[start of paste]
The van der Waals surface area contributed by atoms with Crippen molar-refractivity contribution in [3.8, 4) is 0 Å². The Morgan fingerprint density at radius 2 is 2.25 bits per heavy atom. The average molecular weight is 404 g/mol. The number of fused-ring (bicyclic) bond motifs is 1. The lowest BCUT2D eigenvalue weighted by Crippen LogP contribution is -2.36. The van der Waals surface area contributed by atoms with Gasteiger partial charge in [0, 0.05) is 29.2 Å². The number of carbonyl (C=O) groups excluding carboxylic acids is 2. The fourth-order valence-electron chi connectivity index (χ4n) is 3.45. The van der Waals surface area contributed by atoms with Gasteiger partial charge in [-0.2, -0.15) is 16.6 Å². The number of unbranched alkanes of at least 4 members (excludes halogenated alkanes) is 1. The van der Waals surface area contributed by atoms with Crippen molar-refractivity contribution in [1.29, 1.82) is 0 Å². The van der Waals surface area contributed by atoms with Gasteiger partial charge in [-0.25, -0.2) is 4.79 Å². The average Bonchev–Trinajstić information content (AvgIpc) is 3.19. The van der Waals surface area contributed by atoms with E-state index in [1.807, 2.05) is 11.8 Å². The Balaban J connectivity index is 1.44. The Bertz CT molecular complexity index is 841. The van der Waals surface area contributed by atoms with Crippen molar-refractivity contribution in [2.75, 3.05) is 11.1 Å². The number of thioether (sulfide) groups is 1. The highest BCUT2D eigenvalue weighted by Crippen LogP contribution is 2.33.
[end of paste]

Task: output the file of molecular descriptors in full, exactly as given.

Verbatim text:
The van der Waals surface area contributed by atoms with Crippen molar-refractivity contribution in [3.8, 4) is 0 Å². The Morgan fingerprint density at radius 2 is 2.25 bits per heavy atom. The average molecular weight is 404 g/mol. The number of fused-ring (bicyclic) bond motifs is 1. The lowest BCUT2D eigenvalue weighted by Crippen LogP contribution is -2.36. The van der Waals surface area contributed by atoms with Gasteiger partial charge in [0, 0.05) is 29.2 Å². The number of carbonyl (C=O) groups excluding carboxylic acids is 2. The fourth-order valence-electron chi connectivity index (χ4n) is 3.45. The van der Waals surface area contributed by atoms with Gasteiger partial charge in [-0.2, -0.15) is 16.6 Å². The number of unbranched alkanes of at least 4 members (excludes halogenated alkanes) is 1. The van der Waals surface area contributed by atoms with Crippen molar-refractivity contribution in [1.29, 1.82) is 0 Å². The van der Waals surface area contributed by atoms with Gasteiger partial charge in [-0.25, -0.2) is 4.79 Å². The average Bonchev–Trinajstić information content (AvgIpc) is 3.19. The van der Waals surface area contributed by atoms with E-state index in [1.807, 2.05) is 11.8 Å². The Balaban J connectivity index is 1.44. The Bertz CT molecular complexity index is 841. The van der Waals surface area contributed by atoms with Crippen molar-refractivity contribution in [2.75, 3.05) is 11.1 Å². The number of thioether (sulfide) groups is 1. The highest BCUT2D eigenvalue weighted by Crippen LogP contribution is 2.33.